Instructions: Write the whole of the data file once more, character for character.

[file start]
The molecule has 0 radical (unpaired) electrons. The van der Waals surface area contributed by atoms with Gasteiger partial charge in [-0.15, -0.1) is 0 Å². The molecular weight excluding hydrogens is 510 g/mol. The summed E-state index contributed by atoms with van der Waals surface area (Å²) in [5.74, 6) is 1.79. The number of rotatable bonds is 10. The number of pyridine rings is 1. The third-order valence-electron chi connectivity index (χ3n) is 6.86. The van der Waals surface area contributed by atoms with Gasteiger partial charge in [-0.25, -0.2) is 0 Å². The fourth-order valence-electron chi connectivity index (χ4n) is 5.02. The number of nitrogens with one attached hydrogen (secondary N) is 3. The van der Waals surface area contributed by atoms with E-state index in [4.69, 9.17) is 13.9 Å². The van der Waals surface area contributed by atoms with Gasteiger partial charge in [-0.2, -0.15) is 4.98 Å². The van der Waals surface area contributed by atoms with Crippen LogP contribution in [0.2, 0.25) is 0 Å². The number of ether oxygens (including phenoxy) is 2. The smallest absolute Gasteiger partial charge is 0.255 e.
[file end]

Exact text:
The molecule has 0 radical (unpaired) electrons. The van der Waals surface area contributed by atoms with Gasteiger partial charge in [-0.15, -0.1) is 0 Å². The molecular weight excluding hydrogens is 510 g/mol. The summed E-state index contributed by atoms with van der Waals surface area (Å²) in [5.74, 6) is 1.79. The number of rotatable bonds is 10. The number of pyridine rings is 1. The third-order valence-electron chi connectivity index (χ3n) is 6.86. The van der Waals surface area contributed by atoms with Gasteiger partial charge in [-0.25, -0.2) is 0 Å². The fourth-order valence-electron chi connectivity index (χ4n) is 5.02. The number of nitrogens with one attached hydrogen (secondary N) is 3. The van der Waals surface area contributed by atoms with E-state index in [4.69, 9.17) is 13.9 Å². The van der Waals surface area contributed by atoms with Gasteiger partial charge in [-0.2, -0.15) is 4.98 Å². The van der Waals surface area contributed by atoms with Crippen LogP contribution in [0.2, 0.25) is 0 Å². The number of ether oxygens (including phenoxy) is 2. The smallest absolute Gasteiger partial charge is 0.255 e.